• Attorney General T.J. Donovan with Department of Disabilities, Aging and Independent Living Commissioner Monica Hutt
Four residential homes for seniors will continue to operate under state control indefinitely after a judge on Monday extended what had been an emergency order.

The January 25 ruling by Washington Superior Court Judge Mary Miles Teachout credited earlier allegations of food shortages, utility shut-off notices and "dysfunctional" management that failed to even cash rent checks at what are informally known as the Pillsbury homes.

The owner of the facilities, which are home to 200 residents, is in default on a $24 million loan he executed to buy the South Burlington and St. Albans properties in 2017.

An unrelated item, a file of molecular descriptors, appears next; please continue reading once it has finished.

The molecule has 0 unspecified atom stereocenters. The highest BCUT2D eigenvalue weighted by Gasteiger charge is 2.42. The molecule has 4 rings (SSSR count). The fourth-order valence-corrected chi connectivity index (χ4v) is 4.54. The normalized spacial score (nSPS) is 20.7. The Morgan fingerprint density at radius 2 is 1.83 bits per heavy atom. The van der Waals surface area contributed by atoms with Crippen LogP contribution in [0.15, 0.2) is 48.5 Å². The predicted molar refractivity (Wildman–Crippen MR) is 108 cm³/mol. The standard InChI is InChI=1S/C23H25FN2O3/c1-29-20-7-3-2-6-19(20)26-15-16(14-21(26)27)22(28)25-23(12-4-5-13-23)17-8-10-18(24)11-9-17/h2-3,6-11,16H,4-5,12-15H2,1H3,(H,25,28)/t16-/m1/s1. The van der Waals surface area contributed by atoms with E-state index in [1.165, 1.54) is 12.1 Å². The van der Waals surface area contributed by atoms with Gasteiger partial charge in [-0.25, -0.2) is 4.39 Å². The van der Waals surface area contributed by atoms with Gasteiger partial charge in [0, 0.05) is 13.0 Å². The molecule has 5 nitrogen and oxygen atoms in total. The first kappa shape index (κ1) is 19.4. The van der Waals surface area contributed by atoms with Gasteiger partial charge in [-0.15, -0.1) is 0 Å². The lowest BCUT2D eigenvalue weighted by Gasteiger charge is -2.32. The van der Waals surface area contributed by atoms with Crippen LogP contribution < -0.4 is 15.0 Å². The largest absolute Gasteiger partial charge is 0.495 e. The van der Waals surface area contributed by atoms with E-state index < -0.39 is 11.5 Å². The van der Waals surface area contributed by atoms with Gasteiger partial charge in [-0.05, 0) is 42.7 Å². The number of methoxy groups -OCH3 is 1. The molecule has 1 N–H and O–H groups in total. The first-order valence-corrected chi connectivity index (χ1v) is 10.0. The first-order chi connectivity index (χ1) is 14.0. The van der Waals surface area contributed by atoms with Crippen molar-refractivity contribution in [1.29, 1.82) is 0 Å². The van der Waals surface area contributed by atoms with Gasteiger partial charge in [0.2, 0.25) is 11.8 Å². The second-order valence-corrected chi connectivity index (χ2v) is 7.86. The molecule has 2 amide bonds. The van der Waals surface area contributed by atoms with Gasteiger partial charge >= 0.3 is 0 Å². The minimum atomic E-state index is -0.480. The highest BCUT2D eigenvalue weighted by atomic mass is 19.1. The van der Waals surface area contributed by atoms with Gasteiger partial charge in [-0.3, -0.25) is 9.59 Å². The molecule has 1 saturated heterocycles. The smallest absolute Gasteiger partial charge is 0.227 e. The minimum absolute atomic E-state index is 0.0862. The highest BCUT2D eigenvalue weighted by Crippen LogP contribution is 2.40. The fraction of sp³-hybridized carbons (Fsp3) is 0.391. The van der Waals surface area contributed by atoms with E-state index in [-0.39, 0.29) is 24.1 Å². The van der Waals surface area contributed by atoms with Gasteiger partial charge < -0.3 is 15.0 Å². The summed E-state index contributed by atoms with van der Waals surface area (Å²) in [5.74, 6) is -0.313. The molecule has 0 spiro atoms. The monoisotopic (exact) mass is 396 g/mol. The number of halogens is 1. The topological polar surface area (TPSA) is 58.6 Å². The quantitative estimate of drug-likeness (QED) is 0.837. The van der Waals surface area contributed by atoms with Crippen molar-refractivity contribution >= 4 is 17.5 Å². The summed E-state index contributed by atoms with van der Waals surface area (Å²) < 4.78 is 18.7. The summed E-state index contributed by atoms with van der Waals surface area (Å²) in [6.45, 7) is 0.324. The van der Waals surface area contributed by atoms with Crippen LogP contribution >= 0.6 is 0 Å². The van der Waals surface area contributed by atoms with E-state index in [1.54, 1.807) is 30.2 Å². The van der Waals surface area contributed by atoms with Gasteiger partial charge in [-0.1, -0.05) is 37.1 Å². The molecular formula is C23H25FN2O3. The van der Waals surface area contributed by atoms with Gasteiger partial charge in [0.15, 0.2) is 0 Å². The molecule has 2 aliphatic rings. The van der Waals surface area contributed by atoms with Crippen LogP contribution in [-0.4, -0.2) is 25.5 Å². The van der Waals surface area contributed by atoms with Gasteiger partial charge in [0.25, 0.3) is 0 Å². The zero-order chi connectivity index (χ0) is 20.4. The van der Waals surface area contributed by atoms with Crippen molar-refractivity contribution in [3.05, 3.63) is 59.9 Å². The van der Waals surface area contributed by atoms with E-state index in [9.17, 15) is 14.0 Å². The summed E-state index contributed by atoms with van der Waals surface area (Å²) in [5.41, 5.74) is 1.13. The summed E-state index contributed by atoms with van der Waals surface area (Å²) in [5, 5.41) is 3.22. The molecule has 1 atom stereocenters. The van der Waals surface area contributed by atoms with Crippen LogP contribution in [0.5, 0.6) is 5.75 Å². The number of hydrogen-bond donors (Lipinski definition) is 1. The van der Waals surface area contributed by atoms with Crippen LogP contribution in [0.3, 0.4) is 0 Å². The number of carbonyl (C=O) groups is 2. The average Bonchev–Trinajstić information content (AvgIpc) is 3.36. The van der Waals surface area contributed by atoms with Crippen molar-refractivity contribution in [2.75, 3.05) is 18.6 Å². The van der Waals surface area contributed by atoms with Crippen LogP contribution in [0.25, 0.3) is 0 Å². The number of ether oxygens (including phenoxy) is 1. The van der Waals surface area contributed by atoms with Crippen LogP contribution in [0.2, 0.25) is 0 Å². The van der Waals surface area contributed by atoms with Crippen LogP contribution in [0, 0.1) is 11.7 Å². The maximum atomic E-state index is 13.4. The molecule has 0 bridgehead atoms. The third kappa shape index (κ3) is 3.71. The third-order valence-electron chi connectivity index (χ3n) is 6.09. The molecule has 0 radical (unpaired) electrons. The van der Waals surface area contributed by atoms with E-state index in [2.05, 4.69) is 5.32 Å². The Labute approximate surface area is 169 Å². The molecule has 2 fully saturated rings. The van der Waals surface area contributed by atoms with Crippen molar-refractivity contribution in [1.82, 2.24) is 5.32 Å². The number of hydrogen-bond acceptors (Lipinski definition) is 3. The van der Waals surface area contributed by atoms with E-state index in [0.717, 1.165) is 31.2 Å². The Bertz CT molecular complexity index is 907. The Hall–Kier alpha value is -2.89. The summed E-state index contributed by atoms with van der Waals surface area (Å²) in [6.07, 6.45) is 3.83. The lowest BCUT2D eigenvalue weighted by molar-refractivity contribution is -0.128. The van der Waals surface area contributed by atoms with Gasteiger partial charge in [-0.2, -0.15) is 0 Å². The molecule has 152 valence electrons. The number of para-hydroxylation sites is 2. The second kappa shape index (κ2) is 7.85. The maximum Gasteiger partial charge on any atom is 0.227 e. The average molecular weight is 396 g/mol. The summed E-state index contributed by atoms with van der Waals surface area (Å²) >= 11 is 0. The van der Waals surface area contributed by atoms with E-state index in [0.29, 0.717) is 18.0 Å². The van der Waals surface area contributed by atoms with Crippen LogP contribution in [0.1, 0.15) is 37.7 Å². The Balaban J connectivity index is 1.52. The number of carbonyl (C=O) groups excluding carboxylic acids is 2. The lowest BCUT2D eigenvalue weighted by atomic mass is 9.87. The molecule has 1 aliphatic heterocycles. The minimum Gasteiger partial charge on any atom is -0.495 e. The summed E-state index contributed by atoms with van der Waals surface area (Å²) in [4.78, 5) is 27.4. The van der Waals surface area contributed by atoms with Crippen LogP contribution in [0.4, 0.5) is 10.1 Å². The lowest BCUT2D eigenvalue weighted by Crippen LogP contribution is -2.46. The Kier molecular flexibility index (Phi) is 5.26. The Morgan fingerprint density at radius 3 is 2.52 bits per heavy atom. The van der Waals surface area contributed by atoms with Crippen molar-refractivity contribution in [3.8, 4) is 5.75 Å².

Other bills went unpaid, too, the ruling says. Employees paid for food out of their own pockets. And when trash piled up because a hauler wasn't paid, one employee carted it off herself.

Three of the facilities are licensed residential care homes: Homestead at Pillsbury in St. Albans, and Pillsbury Manor South and Allenwood at Pillsbury Manor, both in South Burlington. The fourth, Harborview, also in South Burlington, is an independent living facility.

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Tuesday, January 22, 2019

Frontier Announces Nonstop Flights From BTV to Denver

Posted By on Tue, Jan 22, 2019 at 5:44 PM

Burlington International Airport - FILE: MATTHEW THORSEN
  • File: Matthew Thorsen
  • Burlington International Airport
In May, Frontier Airlines will begin nonstop flights from Burlington International Airport to Denver, Colo., the discount carrier announced Tuesday.